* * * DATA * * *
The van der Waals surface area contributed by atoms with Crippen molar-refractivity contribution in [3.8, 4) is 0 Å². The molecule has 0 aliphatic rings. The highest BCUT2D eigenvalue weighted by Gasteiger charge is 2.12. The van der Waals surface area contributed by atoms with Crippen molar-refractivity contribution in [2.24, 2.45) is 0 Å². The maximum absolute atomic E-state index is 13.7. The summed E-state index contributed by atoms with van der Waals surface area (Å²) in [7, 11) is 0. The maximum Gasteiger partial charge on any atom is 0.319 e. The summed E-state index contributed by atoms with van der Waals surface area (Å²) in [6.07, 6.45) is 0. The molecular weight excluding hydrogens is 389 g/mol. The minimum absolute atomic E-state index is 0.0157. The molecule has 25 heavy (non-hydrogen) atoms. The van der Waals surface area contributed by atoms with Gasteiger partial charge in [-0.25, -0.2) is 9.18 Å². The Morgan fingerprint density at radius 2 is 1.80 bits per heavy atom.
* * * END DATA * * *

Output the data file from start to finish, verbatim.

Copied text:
The van der Waals surface area contributed by atoms with Crippen molar-refractivity contribution in [3.8, 4) is 0 Å². The molecule has 0 aliphatic rings. The highest BCUT2D eigenvalue weighted by Gasteiger charge is 2.12. The van der Waals surface area contributed by atoms with Crippen molar-refractivity contribution in [2.24, 2.45) is 0 Å². The maximum absolute atomic E-state index is 13.7. The summed E-state index contributed by atoms with van der Waals surface area (Å²) in [7, 11) is 0. The maximum Gasteiger partial charge on any atom is 0.319 e. The summed E-state index contributed by atoms with van der Waals surface area (Å²) in [6.07, 6.45) is 0. The molecular weight excluding hydrogens is 389 g/mol. The minimum absolute atomic E-state index is 0.0157. The molecule has 25 heavy (non-hydrogen) atoms. The van der Waals surface area contributed by atoms with Gasteiger partial charge in [-0.25, -0.2) is 9.18 Å². The Morgan fingerprint density at radius 2 is 1.80 bits per heavy atom.